What is the closest thing you’ve ever had to Cuban coffee?

What is the closest thing you’ve ever had to Cuban coffee?

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  1. Puerto Rican coffee both in terms of the quality and characteristics of the agricultural crop itself and in the way it’s prepared. Dominican coffee too. Ditto for Colombian coffee, Mexican coffee, Brazilian coffee and Central American coffee. All those places have very strong coffee DRINKING and coffee GROWING traditions and prepare coffee in ways that are indistinguishable from “Cuban” coffee as to strength, style and flavor.
    List of countries by coffee production – Wikipedia
    Coffee – Wikipedia
    History of coffee – Wikipedia
    Coffee production – Wikipedia
    Coffee production in Puerto Rico – Wikipedia

    What is the closest thing you've ever had to Cuban coffee?

    What is the closest thing you've ever had to Cuban coffee?

    Cuba also grows some very good coffee but the vagaries of communist rule have caused both production and quality to become very uneven since 1959 and most of Cuba’s production is exported to Asian markets including China and Japan. No Cuban coffee is sold in the US or even in Latin America or Europe as far as I know which is a real shame.
    In terms of preparation (not growing), Italian-style coffee qualifies as well in comparison with “Cuban” coffee and in Spain, Portugal and France it’s prepared so it’s just as strong as Italian coffee. Why don’t Italy, Spain, France and Portugal grow their own coffee if they like it and drink it so much? Well because coffee is a warm weather crop that only grows in tropical regions so it can’t be grown in Europe and North America (Hawaii grows some excellent coffee too).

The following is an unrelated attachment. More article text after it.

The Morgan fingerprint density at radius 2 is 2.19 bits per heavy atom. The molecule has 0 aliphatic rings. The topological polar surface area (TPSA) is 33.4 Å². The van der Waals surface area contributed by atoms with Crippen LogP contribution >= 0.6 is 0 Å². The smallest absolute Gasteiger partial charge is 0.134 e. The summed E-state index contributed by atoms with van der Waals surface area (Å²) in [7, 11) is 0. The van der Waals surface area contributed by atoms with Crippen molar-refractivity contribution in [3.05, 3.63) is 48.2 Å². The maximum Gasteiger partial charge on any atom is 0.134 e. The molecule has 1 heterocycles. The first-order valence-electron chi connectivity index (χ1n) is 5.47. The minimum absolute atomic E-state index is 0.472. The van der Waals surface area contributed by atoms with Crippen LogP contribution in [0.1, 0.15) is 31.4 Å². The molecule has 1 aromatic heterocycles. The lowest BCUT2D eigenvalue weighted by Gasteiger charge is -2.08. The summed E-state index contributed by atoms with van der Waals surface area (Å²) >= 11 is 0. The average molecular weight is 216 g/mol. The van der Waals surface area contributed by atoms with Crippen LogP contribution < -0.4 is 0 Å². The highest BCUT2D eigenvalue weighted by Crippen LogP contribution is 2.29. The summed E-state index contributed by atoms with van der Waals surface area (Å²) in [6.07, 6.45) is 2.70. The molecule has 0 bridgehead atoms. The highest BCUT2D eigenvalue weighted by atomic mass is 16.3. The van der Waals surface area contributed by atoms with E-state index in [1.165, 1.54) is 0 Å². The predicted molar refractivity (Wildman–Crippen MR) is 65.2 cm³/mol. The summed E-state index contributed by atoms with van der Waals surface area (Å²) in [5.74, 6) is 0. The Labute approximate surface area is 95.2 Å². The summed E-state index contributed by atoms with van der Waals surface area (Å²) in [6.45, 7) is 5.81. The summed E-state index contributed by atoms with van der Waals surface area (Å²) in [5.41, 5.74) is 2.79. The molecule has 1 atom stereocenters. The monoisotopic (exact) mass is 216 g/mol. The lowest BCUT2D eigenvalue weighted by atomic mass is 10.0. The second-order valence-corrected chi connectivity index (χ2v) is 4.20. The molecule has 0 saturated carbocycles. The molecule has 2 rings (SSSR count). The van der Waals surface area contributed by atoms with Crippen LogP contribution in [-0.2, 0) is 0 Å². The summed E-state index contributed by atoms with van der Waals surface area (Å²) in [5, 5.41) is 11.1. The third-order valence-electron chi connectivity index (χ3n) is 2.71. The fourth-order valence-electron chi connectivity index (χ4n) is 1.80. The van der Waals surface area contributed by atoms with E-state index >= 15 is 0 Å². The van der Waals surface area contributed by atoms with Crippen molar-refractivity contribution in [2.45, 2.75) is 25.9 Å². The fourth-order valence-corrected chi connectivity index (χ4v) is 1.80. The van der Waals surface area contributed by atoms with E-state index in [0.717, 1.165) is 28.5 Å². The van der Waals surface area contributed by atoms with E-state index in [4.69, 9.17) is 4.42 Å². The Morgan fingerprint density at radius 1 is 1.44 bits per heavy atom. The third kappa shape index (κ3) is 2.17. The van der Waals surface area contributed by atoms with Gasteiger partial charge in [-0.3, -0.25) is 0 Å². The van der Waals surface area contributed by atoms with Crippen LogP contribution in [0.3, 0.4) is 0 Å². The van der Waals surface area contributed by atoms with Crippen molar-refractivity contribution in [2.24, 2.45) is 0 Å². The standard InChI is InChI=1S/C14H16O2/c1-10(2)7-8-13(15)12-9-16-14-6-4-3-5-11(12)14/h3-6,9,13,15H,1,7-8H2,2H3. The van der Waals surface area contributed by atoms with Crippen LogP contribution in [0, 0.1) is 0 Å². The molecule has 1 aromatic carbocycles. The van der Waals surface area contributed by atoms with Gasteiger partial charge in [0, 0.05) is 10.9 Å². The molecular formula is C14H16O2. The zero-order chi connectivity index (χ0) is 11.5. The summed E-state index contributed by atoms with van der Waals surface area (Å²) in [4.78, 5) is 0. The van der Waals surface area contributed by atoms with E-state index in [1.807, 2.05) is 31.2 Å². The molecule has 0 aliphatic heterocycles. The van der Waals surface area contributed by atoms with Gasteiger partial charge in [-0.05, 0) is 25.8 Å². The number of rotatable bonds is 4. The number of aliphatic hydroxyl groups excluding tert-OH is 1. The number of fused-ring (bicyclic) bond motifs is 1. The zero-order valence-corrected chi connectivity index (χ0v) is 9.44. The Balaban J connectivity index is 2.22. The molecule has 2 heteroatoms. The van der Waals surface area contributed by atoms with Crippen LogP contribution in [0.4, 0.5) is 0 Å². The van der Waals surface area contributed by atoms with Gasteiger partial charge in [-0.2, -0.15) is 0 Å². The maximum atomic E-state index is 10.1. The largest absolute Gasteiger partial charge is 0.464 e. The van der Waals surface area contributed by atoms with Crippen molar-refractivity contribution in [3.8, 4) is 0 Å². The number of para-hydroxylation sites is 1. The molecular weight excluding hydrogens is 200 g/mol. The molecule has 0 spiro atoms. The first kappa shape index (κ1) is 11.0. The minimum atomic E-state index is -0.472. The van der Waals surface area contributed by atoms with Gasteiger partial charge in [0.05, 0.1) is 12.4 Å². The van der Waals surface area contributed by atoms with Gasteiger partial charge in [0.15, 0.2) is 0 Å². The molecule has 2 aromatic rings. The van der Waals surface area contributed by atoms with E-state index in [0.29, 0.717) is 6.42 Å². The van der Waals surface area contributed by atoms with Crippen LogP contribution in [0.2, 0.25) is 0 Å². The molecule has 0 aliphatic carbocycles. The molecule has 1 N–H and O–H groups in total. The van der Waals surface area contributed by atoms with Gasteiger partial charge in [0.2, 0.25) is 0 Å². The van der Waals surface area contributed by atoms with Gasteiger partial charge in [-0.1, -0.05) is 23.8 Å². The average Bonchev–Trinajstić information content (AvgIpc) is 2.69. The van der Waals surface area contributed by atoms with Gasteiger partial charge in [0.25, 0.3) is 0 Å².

I’m not usually given to bragging but it’s a matter of historical record that Puerto Rican coffee was so highly prized in the 19th century that it was worth its weight in gold and was the ONLY coffee considered good enough to be served to the Pope and special batches were prepared and shipped to the Vatican on a routine basis specifically for that purpose. It remains some of the best coffee in the world but unfortunately the damage done by pests, hurricanes and 20th century industrialization have caused coffee acreage and yields in Puerto Rico to become a shadow of their former selves and the industry has struggled to survive for decades although it remains a very high quality coffee.
    Puerto Rican Coffee: The Best Brew You’ve Never Had
    Puerto Rico Coffee – Espresso & Coffee Guide
    Puerto Rico Coffee History – A Cup Of Puerto Rico
    Exhibit reviews history of coffee in Puerto Rico
    Puerto Rico’s little secret: coffee / Some of the world’s best beans never get off the island
    How To Make A Great Espresso
    In terms of European-style coffees:
    A Guide to Italian Coffee Culture
    Learn How to Make Authentic Italian Coffee (Espresso)
    How to Make Coffee at Home―Spanish Style — Sincerely, Spain
    Ordering Coffee in Spain: How To Get Your Caffeine Fix in Madrid and Beyond
    Why is coffee in Portugal so good? | Anita’s Feast
    Portuguese Coffee: Your Guide To Ordering Coffee Like A Local
    Ordering Coffee in France. The A – Z of Ordering Coffee in France.
    French Coffee Is The Boozy Hit Your Dinner Party Coffee NEEDS

    What is the closest thing you've ever had to Cuban coffee?

    What is the closest thing you've ever had to Cuban coffee?

    What is the closest thing you've ever had to Cuban coffee?

    What is the closest thing you've ever had to Cuban coffee?

    What is the closest thing you've ever had to Cuban coffee?

    Here are some recent views of coffee farms in Puerto Rico:

    What is the closest thing you've ever had to Cuban coffee?